Tips for the Endurance Athlete From Professional Marathoners | ClubSport San Jose Health and Fitness Gym

Tips for the Endurance Athlete From Professional Marathoners

With the excitement of next week’s 123rd running of the Boston Marathon building, we thought we would help offer some additional motivation for our (hopeful) endurance athletes. Whether you are in training for your first marathon or you have signed up for your seventh 100-miler, there is no doubt that you often find yourself looking for tips and tricks to help make the miles seem easier or for you to reach that next PR or master some physical feat that you’ve yet to attain. And, while professional endurance athletes undoubtedly do the same thing from time to time, they have proven themselves to share the gift and pass some advice on to the endurance athletes like us.

There’s a whole row at your local library and enough e-books to fill any device on the topic of endurance sport — how to train, how to improve, motivation and inspiration, diets, the best products, etc. So, in today’s post, we will simply attempt to offer a 5k worth of endurance running tips, rounded up from the top athletes in the sport.

”Never stop running for fun.” – Eliud Kipchoge

Eliud Kipchoge is the closest that the human body has ever come to running a sub-2-hour marathon (with an impressive, almost of 2:00:25!). At 34 years young, this Kenyan runner reminds others to never forget why they started running to begin with. It began as tag and soccer and chasing your friends around the neighborhood. As Eliud reminds us, “your mind and your heart are what push you on; your mind drives your legs.”

This reminds us of the similar advice given by the first female Olympic marathoner, Julie Isphording, when she suggested: “run often, run long, but never outrun your joy of running.” The moment that running is a punishment or chore, mix it up or take a break. Never lose the joy in your sport.

”Keep it fresh.” – Dean Karnazes

Dean, the Ultramarathon Man, Karnazes recommends to alternate runs, times, places, and even workouts. To avoid injury and running yourself into a proverbial rut, change it up. Karnazes, who knows a thing or two about super-long-distance running, recommends varying the times of day you run, your route, and how many miles and how quickly you run. An early-morning one-mile sprint around your neighborhood can be just as important as the 20-mile trail run you do. Other endurance athletes include this tip in some form or fashion in their training tips as well.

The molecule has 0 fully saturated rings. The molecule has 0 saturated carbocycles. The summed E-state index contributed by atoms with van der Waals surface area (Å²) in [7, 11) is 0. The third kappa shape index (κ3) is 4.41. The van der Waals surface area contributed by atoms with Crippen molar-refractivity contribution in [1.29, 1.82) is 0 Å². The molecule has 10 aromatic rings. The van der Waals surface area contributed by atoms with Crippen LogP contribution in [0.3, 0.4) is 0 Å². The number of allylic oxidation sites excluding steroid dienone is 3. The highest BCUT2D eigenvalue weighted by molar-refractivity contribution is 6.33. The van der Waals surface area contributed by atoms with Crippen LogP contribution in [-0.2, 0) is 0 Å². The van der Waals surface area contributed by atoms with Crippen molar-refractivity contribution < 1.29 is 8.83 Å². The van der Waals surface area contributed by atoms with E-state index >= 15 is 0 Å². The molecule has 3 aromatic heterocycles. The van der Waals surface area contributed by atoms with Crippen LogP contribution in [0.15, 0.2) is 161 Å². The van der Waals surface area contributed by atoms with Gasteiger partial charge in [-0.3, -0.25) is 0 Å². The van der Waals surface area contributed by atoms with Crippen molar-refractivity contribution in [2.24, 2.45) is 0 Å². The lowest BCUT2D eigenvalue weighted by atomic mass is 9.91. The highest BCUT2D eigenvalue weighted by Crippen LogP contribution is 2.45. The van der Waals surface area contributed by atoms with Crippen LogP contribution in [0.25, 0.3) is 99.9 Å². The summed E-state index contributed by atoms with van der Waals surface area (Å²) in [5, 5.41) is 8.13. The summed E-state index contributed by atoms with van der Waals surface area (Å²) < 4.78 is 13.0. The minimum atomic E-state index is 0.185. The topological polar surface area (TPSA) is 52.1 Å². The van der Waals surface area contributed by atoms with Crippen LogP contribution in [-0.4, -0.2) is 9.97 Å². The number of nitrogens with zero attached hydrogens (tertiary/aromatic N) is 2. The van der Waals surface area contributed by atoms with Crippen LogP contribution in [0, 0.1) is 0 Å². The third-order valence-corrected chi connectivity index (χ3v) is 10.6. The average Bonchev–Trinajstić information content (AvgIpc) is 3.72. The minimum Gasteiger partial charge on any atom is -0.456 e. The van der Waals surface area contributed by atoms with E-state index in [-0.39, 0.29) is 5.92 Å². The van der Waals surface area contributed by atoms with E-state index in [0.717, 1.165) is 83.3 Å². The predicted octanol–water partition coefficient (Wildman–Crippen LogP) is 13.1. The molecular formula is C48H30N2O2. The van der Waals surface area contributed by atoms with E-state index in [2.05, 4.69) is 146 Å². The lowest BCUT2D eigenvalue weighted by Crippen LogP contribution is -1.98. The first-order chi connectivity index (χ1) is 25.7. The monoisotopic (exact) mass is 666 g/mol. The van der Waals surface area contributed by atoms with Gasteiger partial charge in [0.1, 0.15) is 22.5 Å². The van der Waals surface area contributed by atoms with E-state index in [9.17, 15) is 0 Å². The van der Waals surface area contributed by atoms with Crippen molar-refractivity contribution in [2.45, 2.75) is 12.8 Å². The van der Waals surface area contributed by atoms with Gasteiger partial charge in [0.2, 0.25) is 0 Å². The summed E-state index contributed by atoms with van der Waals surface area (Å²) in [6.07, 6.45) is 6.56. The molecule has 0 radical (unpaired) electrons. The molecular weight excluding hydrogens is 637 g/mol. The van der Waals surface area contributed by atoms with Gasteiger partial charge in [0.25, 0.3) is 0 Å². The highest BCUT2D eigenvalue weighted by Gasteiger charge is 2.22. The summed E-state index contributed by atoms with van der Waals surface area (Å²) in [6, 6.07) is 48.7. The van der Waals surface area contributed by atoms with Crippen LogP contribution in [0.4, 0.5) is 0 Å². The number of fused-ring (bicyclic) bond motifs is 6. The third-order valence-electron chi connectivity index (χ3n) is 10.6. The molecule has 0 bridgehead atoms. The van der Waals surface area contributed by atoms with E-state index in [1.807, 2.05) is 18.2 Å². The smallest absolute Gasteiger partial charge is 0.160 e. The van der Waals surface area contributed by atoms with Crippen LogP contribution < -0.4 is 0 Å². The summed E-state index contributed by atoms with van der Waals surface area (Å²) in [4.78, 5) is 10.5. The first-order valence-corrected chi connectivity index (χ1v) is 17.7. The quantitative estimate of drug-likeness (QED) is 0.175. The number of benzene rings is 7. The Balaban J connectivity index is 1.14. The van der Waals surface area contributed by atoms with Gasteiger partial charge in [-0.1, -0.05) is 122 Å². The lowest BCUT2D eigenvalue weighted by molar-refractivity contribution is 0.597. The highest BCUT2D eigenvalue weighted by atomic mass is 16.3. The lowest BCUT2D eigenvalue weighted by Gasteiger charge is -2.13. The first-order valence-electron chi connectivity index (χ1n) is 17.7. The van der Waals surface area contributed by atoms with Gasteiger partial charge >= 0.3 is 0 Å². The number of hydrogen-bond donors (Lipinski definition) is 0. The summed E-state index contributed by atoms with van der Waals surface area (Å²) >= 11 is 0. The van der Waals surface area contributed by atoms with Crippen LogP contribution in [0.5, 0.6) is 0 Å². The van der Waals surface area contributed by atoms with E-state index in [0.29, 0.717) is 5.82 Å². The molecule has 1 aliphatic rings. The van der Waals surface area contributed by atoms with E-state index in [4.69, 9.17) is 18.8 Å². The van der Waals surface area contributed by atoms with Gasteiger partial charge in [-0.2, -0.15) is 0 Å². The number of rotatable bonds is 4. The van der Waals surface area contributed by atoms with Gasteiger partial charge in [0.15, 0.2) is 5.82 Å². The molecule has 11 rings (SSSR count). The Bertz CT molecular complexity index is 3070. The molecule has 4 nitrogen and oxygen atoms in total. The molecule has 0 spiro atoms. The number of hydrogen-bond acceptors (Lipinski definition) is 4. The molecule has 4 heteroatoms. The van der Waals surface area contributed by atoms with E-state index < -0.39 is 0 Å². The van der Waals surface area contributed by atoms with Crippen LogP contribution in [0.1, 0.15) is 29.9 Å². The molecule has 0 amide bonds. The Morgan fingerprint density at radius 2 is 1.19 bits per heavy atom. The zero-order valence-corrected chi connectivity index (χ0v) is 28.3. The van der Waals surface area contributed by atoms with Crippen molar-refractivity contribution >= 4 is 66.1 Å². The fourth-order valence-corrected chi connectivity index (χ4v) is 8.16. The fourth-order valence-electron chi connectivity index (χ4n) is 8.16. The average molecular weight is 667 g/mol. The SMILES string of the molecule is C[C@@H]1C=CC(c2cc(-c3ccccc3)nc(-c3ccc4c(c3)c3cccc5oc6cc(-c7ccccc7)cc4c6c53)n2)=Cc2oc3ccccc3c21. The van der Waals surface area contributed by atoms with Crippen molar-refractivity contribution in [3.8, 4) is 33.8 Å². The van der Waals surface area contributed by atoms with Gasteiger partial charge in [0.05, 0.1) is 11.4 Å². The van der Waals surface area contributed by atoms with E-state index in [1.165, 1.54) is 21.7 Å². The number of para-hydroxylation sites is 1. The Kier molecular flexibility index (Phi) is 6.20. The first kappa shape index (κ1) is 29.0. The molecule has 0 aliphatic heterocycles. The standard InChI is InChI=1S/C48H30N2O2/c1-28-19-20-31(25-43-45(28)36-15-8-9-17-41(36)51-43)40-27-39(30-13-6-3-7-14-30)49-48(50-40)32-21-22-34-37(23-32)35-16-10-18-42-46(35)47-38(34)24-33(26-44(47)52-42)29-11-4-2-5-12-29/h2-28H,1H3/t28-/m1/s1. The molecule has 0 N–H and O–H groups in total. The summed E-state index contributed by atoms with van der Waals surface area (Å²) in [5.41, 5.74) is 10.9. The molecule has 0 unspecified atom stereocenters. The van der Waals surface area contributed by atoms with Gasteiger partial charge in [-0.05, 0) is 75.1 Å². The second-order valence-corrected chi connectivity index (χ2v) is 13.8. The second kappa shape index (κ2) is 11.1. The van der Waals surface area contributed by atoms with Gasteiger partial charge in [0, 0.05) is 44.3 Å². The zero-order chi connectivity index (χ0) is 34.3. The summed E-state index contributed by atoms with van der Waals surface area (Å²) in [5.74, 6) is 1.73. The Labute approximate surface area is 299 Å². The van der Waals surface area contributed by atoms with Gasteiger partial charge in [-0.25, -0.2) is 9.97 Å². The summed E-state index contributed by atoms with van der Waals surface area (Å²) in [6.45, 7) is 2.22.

Jordan Hasay, female record-setting marathoner, attributes her paces and injury recovery to heavy weight lifting in between runs. We couldn’t agree more — strength and weight training help support joints and provide functional strength to support any sport endeavor.

Joan Benoit Samuelson, the first-ever women’s Olympic marathon champion has an obsession with the numbers 26.2 and likes to use it to challenger her brain and mix up her routine. She suggests walking 26.2 minutes one day and then jogging 2.62 miles another. Build up by both time and distance to vary workouts and keep things fresh and fun.

”Don’t count down the miles.” – Des Linden

Desiree Linden, 2018 Boston Marathon female winner, says “thinking how bad you’re hurting with six miles to go allows you to feel sorry for yourself.” Some runners are obsessive about the clock and the mile markers, which can be limiting. Rather than giving it all you’ve got, you tend to stifle yourself, attempting to reserve your fuel for what your head knows is left in the race. Imagine what you can do if you set little challenges and just go for it! Des recommends, instead to find your next rabbit, push it to the next stoplight, set some goal and reach for it.

And, embrace the pain! As Des explains, endurance running is an ongoing quest to answer the question “how much hurt can I put myself through?” run your race to be proud of the answer. And, sing our favorite mantra, spat by Steve “Pre” Prefontaine to yourself “the best pace is a suicide pace, and today is a good day to die.”

*We are not suggesting that you run through an injury or run to hurt yourself, we simply mean endurance running is a mental race much more than a physical one.

Endurance running is a metaphor for life and everything you ever wanted to know about yourself you can learn in 26.2 miles. If you are as excited as we are to watch more records be set this Patriot’s Day in Boston, take some of these tips to begin (or accelerate) your endurance sport training. For more inspiration or to find the personal trainers and fitness equipment you need to achieve your goals, stop by Club Sport Fit of San Jose today!

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